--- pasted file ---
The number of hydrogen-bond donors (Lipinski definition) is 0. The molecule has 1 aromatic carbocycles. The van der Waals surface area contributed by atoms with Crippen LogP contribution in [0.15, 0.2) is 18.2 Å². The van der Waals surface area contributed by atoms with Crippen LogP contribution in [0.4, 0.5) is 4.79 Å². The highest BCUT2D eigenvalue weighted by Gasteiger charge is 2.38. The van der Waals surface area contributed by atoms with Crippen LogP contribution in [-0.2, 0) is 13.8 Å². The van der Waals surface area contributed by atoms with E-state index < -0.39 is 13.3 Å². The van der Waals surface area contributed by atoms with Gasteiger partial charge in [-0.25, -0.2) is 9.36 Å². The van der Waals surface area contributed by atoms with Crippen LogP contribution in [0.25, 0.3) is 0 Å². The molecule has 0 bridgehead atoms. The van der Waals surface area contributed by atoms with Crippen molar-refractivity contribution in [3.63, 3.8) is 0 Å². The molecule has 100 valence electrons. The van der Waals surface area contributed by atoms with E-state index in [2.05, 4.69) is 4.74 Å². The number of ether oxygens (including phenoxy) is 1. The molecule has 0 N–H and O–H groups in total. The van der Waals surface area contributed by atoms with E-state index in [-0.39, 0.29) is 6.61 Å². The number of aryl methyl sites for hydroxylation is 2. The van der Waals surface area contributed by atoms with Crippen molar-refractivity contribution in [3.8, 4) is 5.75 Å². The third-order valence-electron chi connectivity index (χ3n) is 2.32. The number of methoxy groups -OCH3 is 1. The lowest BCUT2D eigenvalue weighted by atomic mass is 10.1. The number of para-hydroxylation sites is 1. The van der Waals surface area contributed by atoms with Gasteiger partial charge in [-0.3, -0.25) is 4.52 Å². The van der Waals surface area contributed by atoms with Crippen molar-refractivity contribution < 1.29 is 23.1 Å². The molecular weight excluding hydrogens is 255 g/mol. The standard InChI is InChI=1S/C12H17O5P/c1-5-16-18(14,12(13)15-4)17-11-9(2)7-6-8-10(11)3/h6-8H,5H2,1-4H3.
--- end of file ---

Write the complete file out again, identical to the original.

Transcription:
The number of hydrogen-bond donors (Lipinski definition) is 0. The molecule has 1 aromatic carbocycles. The van der Waals surface area contributed by atoms with Crippen LogP contribution in [0.15, 0.2) is 18.2 Å². The van der Waals surface area contributed by atoms with Crippen LogP contribution in [0.4, 0.5) is 4.79 Å². The highest BCUT2D eigenvalue weighted by Gasteiger charge is 2.38. The van der Waals surface area contributed by atoms with Crippen LogP contribution in [-0.2, 0) is 13.8 Å². The van der Waals surface area contributed by atoms with E-state index < -0.39 is 13.3 Å². The van der Waals surface area contributed by atoms with Gasteiger partial charge in [-0.25, -0.2) is 9.36 Å². The van der Waals surface area contributed by atoms with Crippen LogP contribution in [0.25, 0.3) is 0 Å². The molecule has 0 bridgehead atoms. The van der Waals surface area contributed by atoms with Crippen molar-refractivity contribution in [3.63, 3.8) is 0 Å². The molecule has 100 valence electrons. The van der Waals surface area contributed by atoms with E-state index in [2.05, 4.69) is 4.74 Å². The number of ether oxygens (including phenoxy) is 1. The molecule has 0 N–H and O–H groups in total. The van der Waals surface area contributed by atoms with E-state index in [-0.39, 0.29) is 6.61 Å². The number of aryl methyl sites for hydroxylation is 2. The van der Waals surface area contributed by atoms with Crippen molar-refractivity contribution in [3.8, 4) is 5.75 Å². The third-order valence-electron chi connectivity index (χ3n) is 2.32. The number of methoxy groups -OCH3 is 1. The lowest BCUT2D eigenvalue weighted by atomic mass is 10.1. The number of para-hydroxylation sites is 1. The van der Waals surface area contributed by atoms with Gasteiger partial charge in [-0.3, -0.25) is 4.52 Å². The van der Waals surface area contributed by atoms with Crippen molar-refractivity contribution < 1.29 is 23.1 Å². The molecular weight excluding hydrogens is 255 g/mol. The standard InChI is InChI=1S/C12H17O5P/c1-5-16-18(14,12(13)15-4)17-11-9(2)7-6-8-10(11)3/h6-8H,5H2,1-4H3.